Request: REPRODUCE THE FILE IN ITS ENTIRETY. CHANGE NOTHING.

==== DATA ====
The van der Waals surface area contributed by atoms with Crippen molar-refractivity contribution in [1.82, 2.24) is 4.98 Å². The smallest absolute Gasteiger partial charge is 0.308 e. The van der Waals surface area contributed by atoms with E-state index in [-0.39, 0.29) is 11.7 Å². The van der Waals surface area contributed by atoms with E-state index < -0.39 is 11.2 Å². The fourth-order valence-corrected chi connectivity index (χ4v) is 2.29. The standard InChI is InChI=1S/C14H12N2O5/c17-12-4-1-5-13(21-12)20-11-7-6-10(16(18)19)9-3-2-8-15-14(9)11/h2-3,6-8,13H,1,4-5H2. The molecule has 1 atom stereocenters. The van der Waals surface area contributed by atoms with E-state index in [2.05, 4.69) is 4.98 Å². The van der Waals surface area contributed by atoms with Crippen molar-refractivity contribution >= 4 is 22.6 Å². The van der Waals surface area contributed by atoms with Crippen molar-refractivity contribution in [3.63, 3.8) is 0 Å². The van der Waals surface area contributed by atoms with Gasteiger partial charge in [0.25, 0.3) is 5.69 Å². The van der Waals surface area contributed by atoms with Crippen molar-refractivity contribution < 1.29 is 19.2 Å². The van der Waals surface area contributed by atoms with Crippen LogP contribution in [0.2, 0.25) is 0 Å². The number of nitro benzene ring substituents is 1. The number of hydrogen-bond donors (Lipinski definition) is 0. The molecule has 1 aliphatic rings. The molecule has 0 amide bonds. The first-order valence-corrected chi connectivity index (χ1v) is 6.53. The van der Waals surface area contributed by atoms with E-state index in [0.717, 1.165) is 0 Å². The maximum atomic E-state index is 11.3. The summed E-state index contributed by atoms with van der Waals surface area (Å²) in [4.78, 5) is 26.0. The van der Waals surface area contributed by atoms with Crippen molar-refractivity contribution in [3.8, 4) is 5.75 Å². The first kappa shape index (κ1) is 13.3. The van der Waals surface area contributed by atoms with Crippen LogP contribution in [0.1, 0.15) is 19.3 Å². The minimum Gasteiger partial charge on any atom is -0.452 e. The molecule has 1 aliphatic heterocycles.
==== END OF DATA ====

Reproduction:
The van der Waals surface area contributed by atoms with Crippen molar-refractivity contribution in [1.82, 2.24) is 4.98 Å². The smallest absolute Gasteiger partial charge is 0.308 e. The van der Waals surface area contributed by atoms with E-state index in [-0.39, 0.29) is 11.7 Å². The van der Waals surface area contributed by atoms with E-state index < -0.39 is 11.2 Å². The fourth-order valence-corrected chi connectivity index (χ4v) is 2.29. The standard InChI is InChI=1S/C14H12N2O5/c17-12-4-1-5-13(21-12)20-11-7-6-10(16(18)19)9-3-2-8-15-14(9)11/h2-3,6-8,13H,1,4-5H2. The molecule has 1 atom stereocenters. The van der Waals surface area contributed by atoms with E-state index in [2.05, 4.69) is 4.98 Å². The van der Waals surface area contributed by atoms with Crippen molar-refractivity contribution >= 4 is 22.6 Å². The van der Waals surface area contributed by atoms with Crippen molar-refractivity contribution in [3.63, 3.8) is 0 Å². The van der Waals surface area contributed by atoms with Gasteiger partial charge in [0.25, 0.3) is 5.69 Å². The van der Waals surface area contributed by atoms with Crippen molar-refractivity contribution < 1.29 is 19.2 Å². The van der Waals surface area contributed by atoms with Crippen LogP contribution in [0.2, 0.25) is 0 Å². The number of nitro benzene ring substituents is 1. The number of hydrogen-bond donors (Lipinski definition) is 0. The molecule has 1 aliphatic rings. The molecule has 0 amide bonds. The first-order valence-corrected chi connectivity index (χ1v) is 6.53. The van der Waals surface area contributed by atoms with E-state index in [0.717, 1.165) is 0 Å². The maximum atomic E-state index is 11.3. The summed E-state index contributed by atoms with van der Waals surface area (Å²) in [4.78, 5) is 26.0. The van der Waals surface area contributed by atoms with Crippen molar-refractivity contribution in [3.8, 4) is 5.75 Å². The first kappa shape index (κ1) is 13.3. The van der Waals surface area contributed by atoms with Crippen LogP contribution in [0.1, 0.15) is 19.3 Å². The minimum Gasteiger partial charge on any atom is -0.452 e. The molecule has 1 aliphatic heterocycles.